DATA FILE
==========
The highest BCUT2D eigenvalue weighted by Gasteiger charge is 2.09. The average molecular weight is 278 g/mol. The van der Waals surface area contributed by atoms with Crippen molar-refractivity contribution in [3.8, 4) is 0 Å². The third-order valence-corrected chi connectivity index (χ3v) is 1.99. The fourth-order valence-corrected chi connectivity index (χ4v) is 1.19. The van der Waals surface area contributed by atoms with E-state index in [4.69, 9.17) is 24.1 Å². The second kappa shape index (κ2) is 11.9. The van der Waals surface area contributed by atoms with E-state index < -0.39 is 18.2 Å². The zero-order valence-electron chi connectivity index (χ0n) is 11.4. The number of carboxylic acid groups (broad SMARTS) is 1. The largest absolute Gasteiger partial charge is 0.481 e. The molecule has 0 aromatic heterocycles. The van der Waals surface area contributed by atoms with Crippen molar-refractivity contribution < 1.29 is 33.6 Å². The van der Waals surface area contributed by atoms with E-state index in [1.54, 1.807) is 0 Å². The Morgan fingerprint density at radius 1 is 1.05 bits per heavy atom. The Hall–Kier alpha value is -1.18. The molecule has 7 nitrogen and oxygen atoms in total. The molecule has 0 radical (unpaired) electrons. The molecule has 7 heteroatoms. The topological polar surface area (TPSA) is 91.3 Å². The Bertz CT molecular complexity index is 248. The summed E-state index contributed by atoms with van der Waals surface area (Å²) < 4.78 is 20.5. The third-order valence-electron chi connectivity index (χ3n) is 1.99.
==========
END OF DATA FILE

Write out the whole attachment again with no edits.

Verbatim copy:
The highest BCUT2D eigenvalue weighted by Gasteiger charge is 2.09. The average molecular weight is 278 g/mol. The van der Waals surface area contributed by atoms with Crippen molar-refractivity contribution in [3.8, 4) is 0 Å². The third-order valence-corrected chi connectivity index (χ3v) is 1.99. The fourth-order valence-corrected chi connectivity index (χ4v) is 1.19. The van der Waals surface area contributed by atoms with E-state index in [4.69, 9.17) is 24.1 Å². The second kappa shape index (κ2) is 11.9. The van der Waals surface area contributed by atoms with E-state index < -0.39 is 18.2 Å². The zero-order valence-electron chi connectivity index (χ0n) is 11.4. The number of carboxylic acid groups (broad SMARTS) is 1. The largest absolute Gasteiger partial charge is 0.481 e. The molecule has 0 aromatic heterocycles. The van der Waals surface area contributed by atoms with Crippen molar-refractivity contribution < 1.29 is 33.6 Å². The van der Waals surface area contributed by atoms with E-state index in [1.54, 1.807) is 0 Å². The Morgan fingerprint density at radius 1 is 1.05 bits per heavy atom. The Hall–Kier alpha value is -1.18. The molecule has 7 nitrogen and oxygen atoms in total. The molecule has 0 radical (unpaired) electrons. The molecule has 7 heteroatoms. The topological polar surface area (TPSA) is 91.3 Å². The Bertz CT molecular complexity index is 248. The summed E-state index contributed by atoms with van der Waals surface area (Å²) < 4.78 is 20.5. The third-order valence-electron chi connectivity index (χ3n) is 1.99.